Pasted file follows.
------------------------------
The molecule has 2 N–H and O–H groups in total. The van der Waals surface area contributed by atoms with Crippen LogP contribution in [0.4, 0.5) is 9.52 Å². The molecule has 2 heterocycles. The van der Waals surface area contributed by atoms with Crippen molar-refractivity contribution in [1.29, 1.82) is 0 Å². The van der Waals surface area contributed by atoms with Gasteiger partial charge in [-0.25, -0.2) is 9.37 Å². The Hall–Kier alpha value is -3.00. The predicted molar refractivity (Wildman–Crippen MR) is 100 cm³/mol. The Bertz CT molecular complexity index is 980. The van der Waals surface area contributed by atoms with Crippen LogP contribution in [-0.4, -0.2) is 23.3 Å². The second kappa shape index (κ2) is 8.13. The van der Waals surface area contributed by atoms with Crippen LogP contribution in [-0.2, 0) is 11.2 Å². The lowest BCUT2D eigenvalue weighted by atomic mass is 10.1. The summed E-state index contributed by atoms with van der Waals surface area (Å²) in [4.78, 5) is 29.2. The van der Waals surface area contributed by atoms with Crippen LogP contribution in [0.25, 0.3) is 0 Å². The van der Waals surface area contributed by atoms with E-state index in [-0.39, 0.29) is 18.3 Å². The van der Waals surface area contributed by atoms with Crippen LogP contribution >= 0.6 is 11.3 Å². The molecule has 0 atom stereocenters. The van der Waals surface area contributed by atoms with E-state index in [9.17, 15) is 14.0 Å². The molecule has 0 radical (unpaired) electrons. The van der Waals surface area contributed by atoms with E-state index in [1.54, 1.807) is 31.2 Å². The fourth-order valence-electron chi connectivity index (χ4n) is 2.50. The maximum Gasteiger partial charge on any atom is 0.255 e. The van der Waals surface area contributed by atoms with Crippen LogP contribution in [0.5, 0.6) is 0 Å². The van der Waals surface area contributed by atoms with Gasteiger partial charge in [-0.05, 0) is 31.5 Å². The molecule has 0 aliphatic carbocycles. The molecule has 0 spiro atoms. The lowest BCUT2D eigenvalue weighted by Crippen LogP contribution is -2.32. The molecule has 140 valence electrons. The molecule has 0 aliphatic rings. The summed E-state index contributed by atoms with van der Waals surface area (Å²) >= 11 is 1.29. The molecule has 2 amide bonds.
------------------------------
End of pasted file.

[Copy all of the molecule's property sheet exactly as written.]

The molecule has 2 N–H and O–H groups in total. The van der Waals surface area contributed by atoms with Crippen LogP contribution in [0.4, 0.5) is 9.52 Å². The molecule has 2 heterocycles. The van der Waals surface area contributed by atoms with Crippen molar-refractivity contribution in [1.29, 1.82) is 0 Å². The van der Waals surface area contributed by atoms with Gasteiger partial charge in [-0.25, -0.2) is 9.37 Å². The Hall–Kier alpha value is -3.00. The predicted molar refractivity (Wildman–Crippen MR) is 100 cm³/mol. The Bertz CT molecular complexity index is 980. The van der Waals surface area contributed by atoms with Crippen LogP contribution in [-0.4, -0.2) is 23.3 Å². The second kappa shape index (κ2) is 8.13. The van der Waals surface area contributed by atoms with Crippen LogP contribution in [-0.2, 0) is 11.2 Å². The lowest BCUT2D eigenvalue weighted by atomic mass is 10.1. The summed E-state index contributed by atoms with van der Waals surface area (Å²) in [4.78, 5) is 29.2. The van der Waals surface area contributed by atoms with Crippen LogP contribution in [0.25, 0.3) is 0 Å². The van der Waals surface area contributed by atoms with E-state index in [-0.39, 0.29) is 18.3 Å². The van der Waals surface area contributed by atoms with Crippen LogP contribution >= 0.6 is 11.3 Å². The molecule has 0 atom stereocenters. The van der Waals surface area contributed by atoms with E-state index in [9.17, 15) is 14.0 Å². The molecule has 0 radical (unpaired) electrons. The van der Waals surface area contributed by atoms with E-state index in [1.54, 1.807) is 31.2 Å². The fourth-order valence-electron chi connectivity index (χ4n) is 2.50. The maximum Gasteiger partial charge on any atom is 0.255 e. The van der Waals surface area contributed by atoms with Crippen LogP contribution in [0.5, 0.6) is 0 Å². The van der Waals surface area contributed by atoms with Gasteiger partial charge in [-0.05, 0) is 31.5 Å². The molecule has 0 aliphatic carbocycles. The molecule has 0 spiro atoms. The lowest BCUT2D eigenvalue weighted by Crippen LogP contribution is -2.32. The molecule has 140 valence electrons. The molecule has 0 aliphatic rings. The summed E-state index contributed by atoms with van der Waals surface area (Å²) >= 11 is 1.29. The molecule has 2 amide bonds.